Updated: Nov 17, 2022
Now recognised as a medical condition, burnout is the result of chronic workplace stress that goes unmanaged
Burnout is now officially recognised as a medical condition, defined by the World Health Organisation as “chronic workplace stress that has not been successfully managed” can lead to serious mental health issues without the right coping skills. It reduces productivity and depletes your energy, leaving you feeling increasingly helpless, hopeless, cynical, and resentful.
Symptoms of burnout
· Feeling exhausted and depleted all the time
· Frequently catching viruses due to lowered immune system
· Trouble sleeping or sleeping too much
· Loss of motivation
· Feeling cynical and negative
· Feeling isolated and alone
· Feeling helpless and defeated
· Struggle to find positivity in anything
· Experiencing brain fog and forgetfulness
People suffering from burnout find themselves procrastinating often, increasingly snappy with loved ones or colleagues and possibly using alcohol or drugs as an escape.
The psychological impact of burnout
Burnout is not just ‘feeling stressed’ but is the consequence of prolonged exposure to experiencing chronic stress and leaves you feeling like you are running on empty and have nothing left to give. Ultimately, burnout results when the balance of deadlines, demands, working hours, and other stressors outstrips rewards, recognition, and relaxation. Burnout shares similar symptoms of depression and essentially suffocates people’s ambitions, and sense of worth leading to psychological ill-health.
The physical and cognitive impact of burnout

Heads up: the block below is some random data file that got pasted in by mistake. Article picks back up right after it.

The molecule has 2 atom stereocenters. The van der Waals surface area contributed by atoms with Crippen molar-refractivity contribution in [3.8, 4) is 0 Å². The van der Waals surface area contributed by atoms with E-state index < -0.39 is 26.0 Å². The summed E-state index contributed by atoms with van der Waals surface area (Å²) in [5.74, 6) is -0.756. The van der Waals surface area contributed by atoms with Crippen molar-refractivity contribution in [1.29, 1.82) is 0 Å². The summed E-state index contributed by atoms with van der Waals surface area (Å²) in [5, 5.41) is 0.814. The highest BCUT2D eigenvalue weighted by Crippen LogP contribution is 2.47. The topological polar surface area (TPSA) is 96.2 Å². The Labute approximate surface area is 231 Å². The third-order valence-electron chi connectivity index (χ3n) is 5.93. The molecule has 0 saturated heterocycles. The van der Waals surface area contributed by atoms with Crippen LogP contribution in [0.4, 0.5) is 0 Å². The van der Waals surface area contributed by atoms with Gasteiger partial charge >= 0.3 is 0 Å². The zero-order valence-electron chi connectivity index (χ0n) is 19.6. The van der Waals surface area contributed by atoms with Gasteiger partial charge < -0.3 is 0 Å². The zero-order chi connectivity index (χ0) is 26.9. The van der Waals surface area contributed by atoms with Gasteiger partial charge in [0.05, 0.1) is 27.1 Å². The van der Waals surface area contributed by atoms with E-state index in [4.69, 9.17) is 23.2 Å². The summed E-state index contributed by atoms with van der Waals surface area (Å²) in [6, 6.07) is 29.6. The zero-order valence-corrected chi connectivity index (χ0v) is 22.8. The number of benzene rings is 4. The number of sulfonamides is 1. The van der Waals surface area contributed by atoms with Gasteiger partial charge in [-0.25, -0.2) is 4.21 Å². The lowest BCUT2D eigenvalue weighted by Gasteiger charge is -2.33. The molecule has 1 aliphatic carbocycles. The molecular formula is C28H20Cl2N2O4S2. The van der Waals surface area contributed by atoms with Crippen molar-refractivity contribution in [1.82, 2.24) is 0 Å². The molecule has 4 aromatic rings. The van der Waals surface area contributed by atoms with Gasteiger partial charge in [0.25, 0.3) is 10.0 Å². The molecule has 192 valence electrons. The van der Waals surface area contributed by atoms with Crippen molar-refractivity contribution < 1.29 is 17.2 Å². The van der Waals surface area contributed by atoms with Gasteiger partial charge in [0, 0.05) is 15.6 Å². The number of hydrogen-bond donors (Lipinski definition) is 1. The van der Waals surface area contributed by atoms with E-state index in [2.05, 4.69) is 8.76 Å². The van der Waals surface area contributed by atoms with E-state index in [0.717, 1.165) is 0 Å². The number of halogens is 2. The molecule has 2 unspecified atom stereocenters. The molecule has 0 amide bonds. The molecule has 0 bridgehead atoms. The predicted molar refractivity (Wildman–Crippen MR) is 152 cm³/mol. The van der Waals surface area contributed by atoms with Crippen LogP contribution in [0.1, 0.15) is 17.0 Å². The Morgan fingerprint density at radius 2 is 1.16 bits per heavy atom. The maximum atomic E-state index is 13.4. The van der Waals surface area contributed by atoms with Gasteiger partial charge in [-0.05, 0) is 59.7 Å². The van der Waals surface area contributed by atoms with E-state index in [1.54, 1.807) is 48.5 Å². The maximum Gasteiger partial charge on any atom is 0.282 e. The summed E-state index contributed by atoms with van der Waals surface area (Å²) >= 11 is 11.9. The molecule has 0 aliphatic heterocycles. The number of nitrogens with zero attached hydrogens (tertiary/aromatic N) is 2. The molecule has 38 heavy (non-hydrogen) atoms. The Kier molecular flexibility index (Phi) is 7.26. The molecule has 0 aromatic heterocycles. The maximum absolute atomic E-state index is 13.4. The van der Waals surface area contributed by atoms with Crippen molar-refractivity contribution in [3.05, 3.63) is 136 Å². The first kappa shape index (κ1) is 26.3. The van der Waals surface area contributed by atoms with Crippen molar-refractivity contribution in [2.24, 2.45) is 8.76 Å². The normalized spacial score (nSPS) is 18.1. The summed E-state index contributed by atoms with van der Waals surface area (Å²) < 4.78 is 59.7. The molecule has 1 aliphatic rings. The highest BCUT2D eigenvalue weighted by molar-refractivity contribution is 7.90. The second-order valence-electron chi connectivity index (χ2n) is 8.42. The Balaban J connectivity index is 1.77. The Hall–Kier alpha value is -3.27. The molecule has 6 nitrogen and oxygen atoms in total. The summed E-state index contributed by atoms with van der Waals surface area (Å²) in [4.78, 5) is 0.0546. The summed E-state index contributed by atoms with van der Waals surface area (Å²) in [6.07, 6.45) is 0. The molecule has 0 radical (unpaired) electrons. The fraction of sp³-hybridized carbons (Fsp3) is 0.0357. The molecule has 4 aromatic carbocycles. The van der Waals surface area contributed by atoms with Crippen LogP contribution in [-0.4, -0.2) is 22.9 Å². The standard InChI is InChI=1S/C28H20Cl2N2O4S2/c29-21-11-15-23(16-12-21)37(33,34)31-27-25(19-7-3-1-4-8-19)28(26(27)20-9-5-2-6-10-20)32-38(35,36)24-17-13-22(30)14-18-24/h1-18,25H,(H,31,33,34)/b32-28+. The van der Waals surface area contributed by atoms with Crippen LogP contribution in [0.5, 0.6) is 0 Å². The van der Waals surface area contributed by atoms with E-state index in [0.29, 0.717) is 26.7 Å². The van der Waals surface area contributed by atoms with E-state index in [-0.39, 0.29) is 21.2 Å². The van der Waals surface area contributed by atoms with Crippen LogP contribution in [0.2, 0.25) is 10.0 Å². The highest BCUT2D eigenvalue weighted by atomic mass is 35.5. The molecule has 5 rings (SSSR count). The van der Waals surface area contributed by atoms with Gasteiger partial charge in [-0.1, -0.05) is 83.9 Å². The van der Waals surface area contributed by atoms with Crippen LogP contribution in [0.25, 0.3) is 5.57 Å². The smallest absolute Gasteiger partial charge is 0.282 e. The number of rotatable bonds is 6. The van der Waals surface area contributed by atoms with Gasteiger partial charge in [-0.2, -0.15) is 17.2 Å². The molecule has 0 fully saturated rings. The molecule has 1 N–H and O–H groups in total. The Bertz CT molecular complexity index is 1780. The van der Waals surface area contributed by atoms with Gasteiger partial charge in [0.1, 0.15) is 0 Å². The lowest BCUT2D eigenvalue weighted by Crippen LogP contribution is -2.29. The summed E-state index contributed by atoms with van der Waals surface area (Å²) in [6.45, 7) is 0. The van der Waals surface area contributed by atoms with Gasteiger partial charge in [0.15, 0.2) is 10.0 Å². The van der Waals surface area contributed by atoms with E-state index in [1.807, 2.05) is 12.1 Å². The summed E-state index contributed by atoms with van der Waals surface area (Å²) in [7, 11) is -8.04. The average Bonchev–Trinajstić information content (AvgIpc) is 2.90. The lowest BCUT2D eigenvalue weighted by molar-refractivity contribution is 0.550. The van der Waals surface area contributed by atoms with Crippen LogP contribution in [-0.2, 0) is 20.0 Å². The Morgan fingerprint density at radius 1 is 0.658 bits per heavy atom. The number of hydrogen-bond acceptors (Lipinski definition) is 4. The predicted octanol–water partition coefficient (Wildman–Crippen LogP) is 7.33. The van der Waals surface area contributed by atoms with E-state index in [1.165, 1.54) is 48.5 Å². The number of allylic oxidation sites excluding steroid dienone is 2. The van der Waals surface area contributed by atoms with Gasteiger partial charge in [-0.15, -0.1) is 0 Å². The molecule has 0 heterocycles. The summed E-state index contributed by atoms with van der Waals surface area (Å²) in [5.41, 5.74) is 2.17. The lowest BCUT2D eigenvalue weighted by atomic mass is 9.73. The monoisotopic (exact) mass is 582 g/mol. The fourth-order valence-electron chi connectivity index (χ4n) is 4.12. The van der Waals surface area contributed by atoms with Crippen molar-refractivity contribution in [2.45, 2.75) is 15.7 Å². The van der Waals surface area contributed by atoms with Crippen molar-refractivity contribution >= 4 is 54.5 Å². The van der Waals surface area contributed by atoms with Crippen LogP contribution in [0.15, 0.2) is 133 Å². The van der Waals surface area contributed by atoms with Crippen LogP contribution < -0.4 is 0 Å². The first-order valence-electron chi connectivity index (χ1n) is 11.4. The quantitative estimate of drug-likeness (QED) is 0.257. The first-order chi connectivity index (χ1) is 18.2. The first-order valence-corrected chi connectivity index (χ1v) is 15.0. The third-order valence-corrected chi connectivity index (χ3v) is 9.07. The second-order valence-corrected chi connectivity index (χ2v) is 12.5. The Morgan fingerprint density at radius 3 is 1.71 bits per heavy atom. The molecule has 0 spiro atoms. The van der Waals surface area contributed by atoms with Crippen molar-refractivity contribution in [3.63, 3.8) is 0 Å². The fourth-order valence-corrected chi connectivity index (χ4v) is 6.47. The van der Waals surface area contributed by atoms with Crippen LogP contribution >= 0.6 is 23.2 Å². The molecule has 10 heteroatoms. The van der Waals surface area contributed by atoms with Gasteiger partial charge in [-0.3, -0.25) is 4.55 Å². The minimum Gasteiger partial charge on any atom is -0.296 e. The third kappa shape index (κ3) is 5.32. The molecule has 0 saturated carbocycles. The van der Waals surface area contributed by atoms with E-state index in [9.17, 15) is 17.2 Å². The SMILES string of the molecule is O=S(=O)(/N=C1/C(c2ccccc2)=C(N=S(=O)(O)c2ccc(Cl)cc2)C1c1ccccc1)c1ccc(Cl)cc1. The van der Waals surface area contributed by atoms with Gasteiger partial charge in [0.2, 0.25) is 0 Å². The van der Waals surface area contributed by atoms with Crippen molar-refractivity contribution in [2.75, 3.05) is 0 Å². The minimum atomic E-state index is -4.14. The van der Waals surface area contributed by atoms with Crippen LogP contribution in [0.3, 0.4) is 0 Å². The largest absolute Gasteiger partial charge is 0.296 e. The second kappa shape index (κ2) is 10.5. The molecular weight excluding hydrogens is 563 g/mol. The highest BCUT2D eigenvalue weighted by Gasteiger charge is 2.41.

Under normal circumstances, when we feel stressed cortisol is released into the bloodstream. Once released into the bloodstream, cortisol then triggers strong reactions throughout the entire body, ranging from cardiovascular activity to the immune system and memory formation.
Once the threat has passed, cortisol levels drop, and these systems return to normal. However, in the case of burnout the body fails to return to normal leading to a number of potential health problems such as Type 2 diabetes, coronary heart disease, hospitalisation due to cardiovascular disorder, musculoskeletal pain, prolonged fatigue, headaches, gastrointestinal issues, respiratory problems and more.
Evidence suggests that burnout also causes changes in the anatomy of the brain. Burnout causes the prefrontal cortex – the part of the brain that is responsible for cognitive functioning – to thin. This normally happens with ageing but in people who experiencing chronic stress, it occurs much more rapidly. Parts of the brain that control memory and attention spans are weakened.
Scientists are now a beginning to understand how burnout can affect people’s cognitive functioning — disrupting creativity, problem solving, and working memory.
Managing the effects of burnout
So, what can you actually do to manage the effects of burnout?
There are various evidence-based methodologies that you can adopt to fit around your current lifestyle and career that will allow you to manage the demands of modern life.
Burnout is a product of feeling like you cannot cope with or control the things that are happening ‘to’ you. Therefore, by creating a toolbox of coping skills that you can utilise at any time means you are able to regain that control.